The path of totality will be relatively thin, and will sweep across portions of 14 U.S. states: Oregon, Idaho, Wyoming, Montana, Nebraska, Iowa, Kansas, Missouri, Illinois, Kentucky, Tennessee, Georgia, North Carolina and South Carolina. However, every state will get at least a partial eclipse. To view the total solar eclipse, you must be in the path of totality.
So you may be wondering … is it worth traveling to view the total solar eclipse?
According to Keith Spencer, editor-in-chief of The Bold Italic, a total solar eclipse is worth any effort it takes to witness it. NASA has information regarding locations for watching the total eclipse at https://eclipse2017.nasa.gov.
The roughly 70-mile-wide path of totality enters the U.S. in Salem, Oregon and will continue through 13 more states before exiting the country in South Carolina. If you don’t live in one of these states, consider traveling to see the total eclipse. Because eclipse enthusiasts from around the world are expected to travel to the U.S. joining millions of Americans to catch a glimpse of this natural phenomenon, finding accommodations may be tough. It’s best to pinpoint a location you would like to travel to in the path of totality, and start making arrangements as soon as possible. If that means more than a day’s trip for you, it may be less expensive to plan your stay in a location that’s a day-trip away from the path of totality and travel to view the eclipse on the day of the event.
There are hundreds of locations throughout the U.S. offering special eclipse-watching events. Many of these events include camping/lodging, music, food, and are festival-like in nature. Google “eclipse events” to bring up hundreds of event options to choose from. If you think you may be interested in attending one, start calling for availability immediately, as lots of these events have already sold out.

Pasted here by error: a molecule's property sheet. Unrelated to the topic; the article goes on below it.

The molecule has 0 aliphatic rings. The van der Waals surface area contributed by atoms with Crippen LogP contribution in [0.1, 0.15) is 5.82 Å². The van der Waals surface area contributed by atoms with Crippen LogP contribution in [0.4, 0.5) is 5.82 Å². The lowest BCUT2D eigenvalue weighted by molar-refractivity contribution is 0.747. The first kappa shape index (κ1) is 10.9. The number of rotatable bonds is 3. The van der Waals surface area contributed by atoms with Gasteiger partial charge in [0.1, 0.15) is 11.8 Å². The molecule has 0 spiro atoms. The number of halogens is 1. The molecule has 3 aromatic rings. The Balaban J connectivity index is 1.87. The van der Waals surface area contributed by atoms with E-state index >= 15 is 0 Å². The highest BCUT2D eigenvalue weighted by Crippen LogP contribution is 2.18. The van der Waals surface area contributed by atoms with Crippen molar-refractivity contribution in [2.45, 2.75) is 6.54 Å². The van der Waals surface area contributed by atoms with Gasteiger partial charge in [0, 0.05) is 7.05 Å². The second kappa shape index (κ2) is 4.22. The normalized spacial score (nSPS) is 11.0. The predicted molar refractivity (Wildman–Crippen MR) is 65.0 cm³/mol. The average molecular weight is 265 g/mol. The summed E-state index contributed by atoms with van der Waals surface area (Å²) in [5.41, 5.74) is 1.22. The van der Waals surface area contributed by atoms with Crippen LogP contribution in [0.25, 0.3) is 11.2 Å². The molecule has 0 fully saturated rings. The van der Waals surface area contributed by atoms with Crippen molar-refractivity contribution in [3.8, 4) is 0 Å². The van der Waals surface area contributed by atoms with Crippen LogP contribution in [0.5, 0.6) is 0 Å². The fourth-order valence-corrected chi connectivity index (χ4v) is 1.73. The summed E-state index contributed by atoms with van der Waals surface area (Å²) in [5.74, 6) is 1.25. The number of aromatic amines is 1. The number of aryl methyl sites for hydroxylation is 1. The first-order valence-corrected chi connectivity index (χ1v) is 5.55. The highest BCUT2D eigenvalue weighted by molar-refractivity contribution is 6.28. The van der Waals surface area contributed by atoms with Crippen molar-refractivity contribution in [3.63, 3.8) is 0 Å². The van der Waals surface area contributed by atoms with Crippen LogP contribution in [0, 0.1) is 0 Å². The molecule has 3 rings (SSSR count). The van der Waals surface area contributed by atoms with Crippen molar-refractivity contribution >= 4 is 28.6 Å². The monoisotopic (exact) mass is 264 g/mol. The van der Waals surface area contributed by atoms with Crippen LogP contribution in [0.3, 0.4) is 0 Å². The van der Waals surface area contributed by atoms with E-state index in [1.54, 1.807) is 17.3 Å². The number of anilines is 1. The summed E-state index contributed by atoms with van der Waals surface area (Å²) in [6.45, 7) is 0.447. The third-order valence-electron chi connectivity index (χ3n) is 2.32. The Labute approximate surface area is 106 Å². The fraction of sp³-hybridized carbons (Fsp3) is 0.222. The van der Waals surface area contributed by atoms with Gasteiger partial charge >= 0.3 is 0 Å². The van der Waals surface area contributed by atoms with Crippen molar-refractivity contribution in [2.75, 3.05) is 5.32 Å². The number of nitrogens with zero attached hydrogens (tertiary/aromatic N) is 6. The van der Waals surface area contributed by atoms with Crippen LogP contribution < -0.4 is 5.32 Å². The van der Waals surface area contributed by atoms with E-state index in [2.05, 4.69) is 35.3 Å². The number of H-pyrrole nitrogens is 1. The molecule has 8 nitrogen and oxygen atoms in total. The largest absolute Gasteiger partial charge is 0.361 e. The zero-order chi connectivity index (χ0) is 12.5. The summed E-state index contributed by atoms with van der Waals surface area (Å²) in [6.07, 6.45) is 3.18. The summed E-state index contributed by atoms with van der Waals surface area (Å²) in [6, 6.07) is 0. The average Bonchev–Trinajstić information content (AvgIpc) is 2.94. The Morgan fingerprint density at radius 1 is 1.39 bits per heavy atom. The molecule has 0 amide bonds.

You don’t need to attend a special event to enjoy the splendor of the eclipse, though. You can just hop into the car with your family, and drive off to enjoy the eclipse on a beach, at a park, or even at the home of a friend or relative who lives in the path of the total eclipse.
If you really want to see the eclipse but have been pushing it off because a vacation simply isn’t in the budget this year, check out our various loan options by clicking here
to see if we can help make this once in a lifetime view a reality.
( Photo Credit: Ablestock.com / Ablestock.com / Thinkstock 87467145
On Aug. 21, 2017, a total solar eclipse will occur across the continental United States for the first time in 38 years. The next U.S. eclipse won’t happen until April 8, 2024, so this is an exciting event. It occurs when the moon blocks the sun, turning daylight into night and leaving the sun’s atmosphere momentarily visible.